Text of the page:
Tuesday, August 1, 2017


In comments at Economists View, cm said

I noticed that the old definition of the working age population, 16+, has been discontinued and replaced with the new definition, 15-64.

Well that's a pretty big deal. I half-noticed a change of definition myself recently, but I thought it was my own confusion. Is cm right about a definition change?

In Technical Notes (a PDF from the BLS), subtitled "International Comparisons of Annual Labor Force Statistics, 1970-2012", we read:

The lower age limit of the working-age population according to U.S. concepts is 16 while most foreign countries collect data on the working-age population ages 15 and older. In addition, some countries may have an upper age limit.

Yeah: "some countries may have an upper age limit." Like everybody but the U.S.

That excerpt seems to support cm's "old definition". However, the PDF is undated; I can't tell how old it is. And it might be pretty old, as it doesn't work well with CTRL-C and CTRL-V. So I'm not getting a good answer to my question.

I see FRED has a series titled Working Age Population: Aged 15-64: All Persons for the United States© (LFWA64TTUSM647S). But that series is from the OECD and is compatible with the "foreign countries" approach: the count begins at age 15, not 16; and there is an upper age limit.

Ah-ha! FRED also has the BLS data. But it's discontinued: It ends in 2012. Actually, that's what cm said: discontinued.

Here are the two series together, for comparison:

Graph #1: Two Measures of the U.S. Working-Age Population
Start with the BLS data, the blue line. Add to it people who are 15 years old; this makes the blue line higher. Then subtract everyone who is 65 years old or older. That brings the blue line down to where the red line is. Theoretically.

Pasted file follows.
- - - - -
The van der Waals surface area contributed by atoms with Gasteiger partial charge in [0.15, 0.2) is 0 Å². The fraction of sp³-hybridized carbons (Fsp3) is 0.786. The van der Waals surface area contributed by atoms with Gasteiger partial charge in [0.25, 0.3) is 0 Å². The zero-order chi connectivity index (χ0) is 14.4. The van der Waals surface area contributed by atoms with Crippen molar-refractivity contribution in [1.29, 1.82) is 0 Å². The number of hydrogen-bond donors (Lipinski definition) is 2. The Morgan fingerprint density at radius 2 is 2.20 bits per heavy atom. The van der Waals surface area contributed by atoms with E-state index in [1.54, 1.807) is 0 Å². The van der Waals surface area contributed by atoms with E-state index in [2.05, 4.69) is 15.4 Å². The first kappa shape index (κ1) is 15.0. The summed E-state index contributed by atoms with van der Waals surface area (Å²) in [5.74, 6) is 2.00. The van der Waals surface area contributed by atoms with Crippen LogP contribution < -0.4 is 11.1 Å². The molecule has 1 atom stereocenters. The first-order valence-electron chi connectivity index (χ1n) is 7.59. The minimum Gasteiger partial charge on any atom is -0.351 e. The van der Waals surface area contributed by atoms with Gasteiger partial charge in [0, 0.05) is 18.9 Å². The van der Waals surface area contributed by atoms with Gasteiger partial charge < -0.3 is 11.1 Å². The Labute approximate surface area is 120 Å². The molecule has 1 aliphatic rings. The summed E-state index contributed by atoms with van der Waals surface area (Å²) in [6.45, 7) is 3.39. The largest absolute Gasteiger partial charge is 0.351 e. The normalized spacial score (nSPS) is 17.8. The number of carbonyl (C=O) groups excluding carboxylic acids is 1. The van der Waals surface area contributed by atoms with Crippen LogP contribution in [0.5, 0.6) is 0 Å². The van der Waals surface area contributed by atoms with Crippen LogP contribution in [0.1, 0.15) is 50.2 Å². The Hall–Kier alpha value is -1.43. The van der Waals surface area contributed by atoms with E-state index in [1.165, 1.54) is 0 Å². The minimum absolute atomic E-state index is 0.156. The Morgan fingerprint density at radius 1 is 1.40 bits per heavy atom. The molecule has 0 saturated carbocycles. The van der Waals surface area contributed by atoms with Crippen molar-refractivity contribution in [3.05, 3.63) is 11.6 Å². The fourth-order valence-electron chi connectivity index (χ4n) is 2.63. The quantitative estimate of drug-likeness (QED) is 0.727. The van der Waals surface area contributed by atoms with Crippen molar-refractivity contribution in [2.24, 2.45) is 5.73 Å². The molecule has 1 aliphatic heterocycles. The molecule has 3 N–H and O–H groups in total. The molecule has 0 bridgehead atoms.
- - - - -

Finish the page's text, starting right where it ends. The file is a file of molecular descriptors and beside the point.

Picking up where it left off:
In the notes below the graph at FRED, something interesting about the BLS data:

FRED has a monthly series that’s a continuation to this discontinued data series.
The series can be found at https://fred.stlouisfed.org/series/CNP16OV

Add that series to the graph and it's a good match to the discontinued series. So what do we learn? That the U.S. working-age population is essentially (i.e. by definition) the same as "Civilian Noninstitutional Population". That definition, from the "CNP16OV" series notes:

Civilian noninstitutional population is defined as persons 16 years of age and older residing in the 50 states and the District of Columbia, who are not inmates of institutions (e.g., penal and mental facilities, homes for the aged), and who are not on active duty in the Armed Forces.

So the working-age population and the civilian noninstitutional population are the same (for the U.S.). Okay. Age 16 and older, still today. So maybe, what with the discontinuation of the U.S. "working-age" series and the availability of the OECD version of it, maybe that's what cm was talking about when he said the old definition was replaced with a new definition. Yeah. Exactly.

At first I thought cm meant the definition (in words) was changed. That doesn't seem to be the case.

I wonder if U.S. data is available for how many people are 15 years old, or for how many are 65 or over.

Actually, I can see the U.S. excluding 15-year-olds from the "working-age" count. Maybe child labor laws are tougher in the U.S. than in OECD countries. If they're less civilized than us, so be it! But I can't see counting every old duffer that hasn't died yet as still of working age.

Bur maybe that's part of my pre-2008 mentality. In that comment at Economists View, cm did point out another change we need to account for:

... we don't want to ruin the employment rate with all these people who are supposedly retiring in droves, never mind that many of them keep working (or seeking to work) past 65, if they can.

I dunno how to account for that.